Drive clarity and impact, eliminate frustration.
4 min read time
A few days ago Agile Reloaded had the pleasure to have Srikanth Sridhar as a speaker at our event on business writing. Srikanth is Principal Product Manager at Microsoft London, dealing with Artificial Intelligence and search, and he has spent 6 years at Amazon, working with the Alexa, Prime Video and Kindle teams.
If you’ve missed the event, don’t worry: in this article, we are summarising the key takeaways.
What is business writing
Let’s first clarify what we mean by business writing. The following list comes in handy:
What it's not
What it is
Why is business writing important?
We might argue that, given the ever increasing list of different ways to convey information (think of videos and audio, becoming even more predominant with the explosion of TikTok and Clubhouse), writing is not that important anymore. In reality, good writing in a business context can generate clarity in a very quick way:
How effective is it?
A research conducted in 2016 shows that:
- 81% of people who write for work agree with the statement “Poorly written material wastes my time”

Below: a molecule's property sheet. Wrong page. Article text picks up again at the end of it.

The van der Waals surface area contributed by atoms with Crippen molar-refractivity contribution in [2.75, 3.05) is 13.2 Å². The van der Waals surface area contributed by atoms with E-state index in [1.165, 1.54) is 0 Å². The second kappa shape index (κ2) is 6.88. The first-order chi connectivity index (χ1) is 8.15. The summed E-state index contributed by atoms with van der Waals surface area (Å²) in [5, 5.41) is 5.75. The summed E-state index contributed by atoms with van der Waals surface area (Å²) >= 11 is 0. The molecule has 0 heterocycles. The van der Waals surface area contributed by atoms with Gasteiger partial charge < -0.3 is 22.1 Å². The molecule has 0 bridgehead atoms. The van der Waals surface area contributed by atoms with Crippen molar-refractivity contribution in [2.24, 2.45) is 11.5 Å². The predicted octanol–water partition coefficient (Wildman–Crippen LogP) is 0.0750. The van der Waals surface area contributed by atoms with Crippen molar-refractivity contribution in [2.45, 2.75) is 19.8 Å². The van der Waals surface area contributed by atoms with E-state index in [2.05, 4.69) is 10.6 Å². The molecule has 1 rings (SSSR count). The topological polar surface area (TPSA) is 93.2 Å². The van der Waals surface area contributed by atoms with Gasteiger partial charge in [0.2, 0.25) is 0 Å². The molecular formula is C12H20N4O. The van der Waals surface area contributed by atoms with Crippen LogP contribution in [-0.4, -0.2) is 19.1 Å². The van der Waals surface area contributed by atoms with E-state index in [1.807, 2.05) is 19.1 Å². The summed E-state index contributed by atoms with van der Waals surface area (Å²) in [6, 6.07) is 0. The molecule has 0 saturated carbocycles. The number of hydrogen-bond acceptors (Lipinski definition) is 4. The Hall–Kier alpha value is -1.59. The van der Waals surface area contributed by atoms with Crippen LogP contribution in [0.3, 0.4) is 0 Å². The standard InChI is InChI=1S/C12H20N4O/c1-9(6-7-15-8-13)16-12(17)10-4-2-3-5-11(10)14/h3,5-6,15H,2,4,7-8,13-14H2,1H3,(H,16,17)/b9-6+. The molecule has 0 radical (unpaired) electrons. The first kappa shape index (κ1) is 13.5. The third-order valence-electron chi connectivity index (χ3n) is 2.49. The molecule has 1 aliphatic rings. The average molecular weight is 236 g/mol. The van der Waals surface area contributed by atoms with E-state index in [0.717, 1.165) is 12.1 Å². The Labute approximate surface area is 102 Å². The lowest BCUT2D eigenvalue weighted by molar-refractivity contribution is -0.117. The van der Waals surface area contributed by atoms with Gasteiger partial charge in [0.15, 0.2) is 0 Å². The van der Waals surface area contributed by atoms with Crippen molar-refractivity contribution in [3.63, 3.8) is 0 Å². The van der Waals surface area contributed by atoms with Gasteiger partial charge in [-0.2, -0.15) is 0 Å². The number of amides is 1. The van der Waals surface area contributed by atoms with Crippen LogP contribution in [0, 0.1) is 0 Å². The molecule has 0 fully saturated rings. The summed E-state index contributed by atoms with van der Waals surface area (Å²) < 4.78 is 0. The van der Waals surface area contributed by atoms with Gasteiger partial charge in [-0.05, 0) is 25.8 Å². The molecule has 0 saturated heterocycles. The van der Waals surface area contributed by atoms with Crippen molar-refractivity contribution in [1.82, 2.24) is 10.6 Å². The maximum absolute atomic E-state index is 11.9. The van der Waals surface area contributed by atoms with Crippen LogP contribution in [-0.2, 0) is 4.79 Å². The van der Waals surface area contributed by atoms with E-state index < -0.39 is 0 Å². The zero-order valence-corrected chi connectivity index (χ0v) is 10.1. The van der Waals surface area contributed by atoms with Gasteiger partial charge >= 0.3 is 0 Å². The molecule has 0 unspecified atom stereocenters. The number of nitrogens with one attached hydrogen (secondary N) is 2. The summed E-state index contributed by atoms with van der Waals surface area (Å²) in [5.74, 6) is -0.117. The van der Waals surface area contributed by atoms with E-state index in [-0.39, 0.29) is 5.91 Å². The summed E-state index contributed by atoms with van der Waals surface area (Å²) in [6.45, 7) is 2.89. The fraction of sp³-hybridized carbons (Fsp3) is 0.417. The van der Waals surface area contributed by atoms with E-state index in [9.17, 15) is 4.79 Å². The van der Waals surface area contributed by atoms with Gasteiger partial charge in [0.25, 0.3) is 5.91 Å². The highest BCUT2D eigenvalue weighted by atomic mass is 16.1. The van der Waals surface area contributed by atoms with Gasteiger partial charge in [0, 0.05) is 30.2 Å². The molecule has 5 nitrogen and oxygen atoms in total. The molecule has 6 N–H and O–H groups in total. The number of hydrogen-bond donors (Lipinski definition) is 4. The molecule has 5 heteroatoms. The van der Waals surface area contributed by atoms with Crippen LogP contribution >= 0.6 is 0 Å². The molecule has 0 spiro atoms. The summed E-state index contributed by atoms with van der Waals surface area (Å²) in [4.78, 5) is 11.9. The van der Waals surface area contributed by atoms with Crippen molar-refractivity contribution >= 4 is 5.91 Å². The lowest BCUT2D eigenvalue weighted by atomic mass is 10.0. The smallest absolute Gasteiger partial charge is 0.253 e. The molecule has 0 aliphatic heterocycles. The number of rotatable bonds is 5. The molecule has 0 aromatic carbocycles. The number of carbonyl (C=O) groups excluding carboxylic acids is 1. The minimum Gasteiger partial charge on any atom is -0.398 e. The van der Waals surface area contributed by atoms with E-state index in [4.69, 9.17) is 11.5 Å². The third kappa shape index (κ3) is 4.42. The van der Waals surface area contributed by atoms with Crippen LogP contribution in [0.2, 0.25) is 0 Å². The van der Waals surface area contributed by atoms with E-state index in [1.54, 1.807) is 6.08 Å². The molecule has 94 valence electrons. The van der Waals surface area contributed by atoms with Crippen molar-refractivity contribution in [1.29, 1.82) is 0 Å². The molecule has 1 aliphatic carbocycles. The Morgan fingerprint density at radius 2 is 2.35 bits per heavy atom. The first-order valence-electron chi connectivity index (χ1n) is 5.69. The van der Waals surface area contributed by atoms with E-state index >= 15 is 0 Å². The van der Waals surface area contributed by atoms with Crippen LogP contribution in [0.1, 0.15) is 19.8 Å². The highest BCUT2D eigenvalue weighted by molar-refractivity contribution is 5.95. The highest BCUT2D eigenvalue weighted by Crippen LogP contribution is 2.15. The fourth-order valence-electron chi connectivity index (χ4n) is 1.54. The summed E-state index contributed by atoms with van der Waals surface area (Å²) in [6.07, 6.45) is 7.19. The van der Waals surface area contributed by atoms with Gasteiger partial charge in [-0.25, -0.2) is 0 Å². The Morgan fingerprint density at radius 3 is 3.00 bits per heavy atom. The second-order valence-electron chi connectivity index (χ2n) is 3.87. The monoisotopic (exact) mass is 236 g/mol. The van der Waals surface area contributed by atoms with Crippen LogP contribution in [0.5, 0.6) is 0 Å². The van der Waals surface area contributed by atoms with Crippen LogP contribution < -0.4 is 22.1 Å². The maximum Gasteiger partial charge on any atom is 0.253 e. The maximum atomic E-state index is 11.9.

- Writers complain their training and editing processes are messed up
The five pillars
They say that one of the main responsibilities of a Product Manager is to generate clarity. Srikant Sridhar has introduced us to the framework that he has created and uses daily at work to write effectively: The five pillars of business writing.
Let’s go through each one of them.
1 - Specific scope
2 - Actionable content
3 - Coherent structure
4 - Simplified style
5 - Professional tone
The five pillars are all important, but the fifth is a “supporting column”: if you don’t get that one right, no matter how good the other pillars are, the building will collapse.
In the Meetup event, Srikanth talked us thorugh many great examples and exercises: we encourage you to take a look at the slides and the recording as well. We will just share one example that applies to the fifth pillar (professional tone); we start with a bad example of communication and then we show two rounds of improvement, using the principles described above:
Scenario: Product Director to Data Science Contractor
We now leave you with an “exercise”. Looking at the example above, can you think of:
- What are the mistakes made in the “Example of bad communication”?
- What are the principles applied to the “First improvement”, how did it get better and what still needs improving?
- How does the “Second improvement” looks like? Can it be further improved?
Please let us know your thoughts in the comments.